Now, here’s a big caveat: if you previously responding poorly to past tapers, this week may not differ too much from your peak training. This still should not be your biggest intensity week, but you may maintain closer to 90-95% volume and only decrease intensity slightly.
If you include strength training in your marathon programming, you want to begin to taper strength training as well. You should begin to decrease the number of sets and reps and slightly reduce the amount of weight used.
Two Weeks Out:
In the 8-14 days out from the race, you will start to taper for the marathon. You will want to reduce volume by 60%. Intensity will reduce also. Workouts are less about building fitness and more about keeping aerobic systems functioning efficiently. Your long run (the last one before the race) will be drastically shorter, likely in the range of 10-12 miles (although you may do more or less depending on the time on feet).
While you will naturally reduce intensity as volume decreases, you do not want to eliminate it completely. A hard workout should be specific to your race goals. For example, very short intervals would tax the wrong energy pathways too close to the marathon. Instead, a tempo run provides direct speed support for the marathon. Since you want to minimize strain, threshold intervals rather than a continuous tempo run are ideal.
If you have been doing strides or short 20-30 second surges in your runs, do not stop now. According to Steve Magness’s The Science of Running, you want to optimize your muscle tension with short 15-20 second strides. Strides will maintain that desirable “pop” in the legs but are too short to tax your anaerobic system.
Finally, you want to do a race pace workout about four or five days out. You want to avoid traditional sharpening workouts (such as 400m repeats) that require anaerobic energy pathways and tax your fast-twitch muscles. A race week workout should be specific to the demands of the event. For the marathon, this is typically a short marathon pace workout. A race pace workout will prime your neuromuscular system and remind you what race pace feels like one last time.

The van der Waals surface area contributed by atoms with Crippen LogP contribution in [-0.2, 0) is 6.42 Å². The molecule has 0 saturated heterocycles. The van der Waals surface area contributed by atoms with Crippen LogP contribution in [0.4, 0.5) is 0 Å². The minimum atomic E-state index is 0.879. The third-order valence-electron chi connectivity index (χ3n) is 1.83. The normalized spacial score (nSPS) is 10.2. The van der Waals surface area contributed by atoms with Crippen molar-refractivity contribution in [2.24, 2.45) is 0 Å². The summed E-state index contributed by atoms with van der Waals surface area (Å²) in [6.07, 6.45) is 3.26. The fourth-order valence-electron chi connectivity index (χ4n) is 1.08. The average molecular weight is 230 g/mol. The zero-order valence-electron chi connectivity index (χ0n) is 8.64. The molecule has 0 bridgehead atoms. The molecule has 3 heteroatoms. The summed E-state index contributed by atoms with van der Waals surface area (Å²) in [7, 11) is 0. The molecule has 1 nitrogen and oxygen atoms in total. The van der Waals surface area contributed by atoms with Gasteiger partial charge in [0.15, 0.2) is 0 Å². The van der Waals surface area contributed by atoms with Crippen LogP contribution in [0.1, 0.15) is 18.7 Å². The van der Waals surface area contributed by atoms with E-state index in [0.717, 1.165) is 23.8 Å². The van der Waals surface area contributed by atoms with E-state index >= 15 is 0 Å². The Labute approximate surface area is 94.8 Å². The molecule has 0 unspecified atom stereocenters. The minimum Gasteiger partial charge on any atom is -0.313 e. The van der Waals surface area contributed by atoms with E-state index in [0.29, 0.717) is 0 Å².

If you typically run the day before your long run, you may want to do a shakeout run the day before the race. A shakeout run is very short – only about 10-15 minutes in duration. You want to keep it short so that you barely use any of your precious fuel sources.
What If the Taper Doesn’t Work?
If you still feel fatigued and think you needed more rest before race day, you may have been overtrained. Overtraining can occur from doing too much in the three weeks out from a race. However, it is more likely to occur from weeks of too much volume and/or too much intensity throughout the whole training cycle.
If you felt flat and detrained, you may want to consider trying slightly more intensity during the taper. This is not a license to completely ignore the taper, but just to be mindful of programming. For example, if you reduced the volume significantly two weeks out, you may find that slightly more benefits you in your next marathon taper.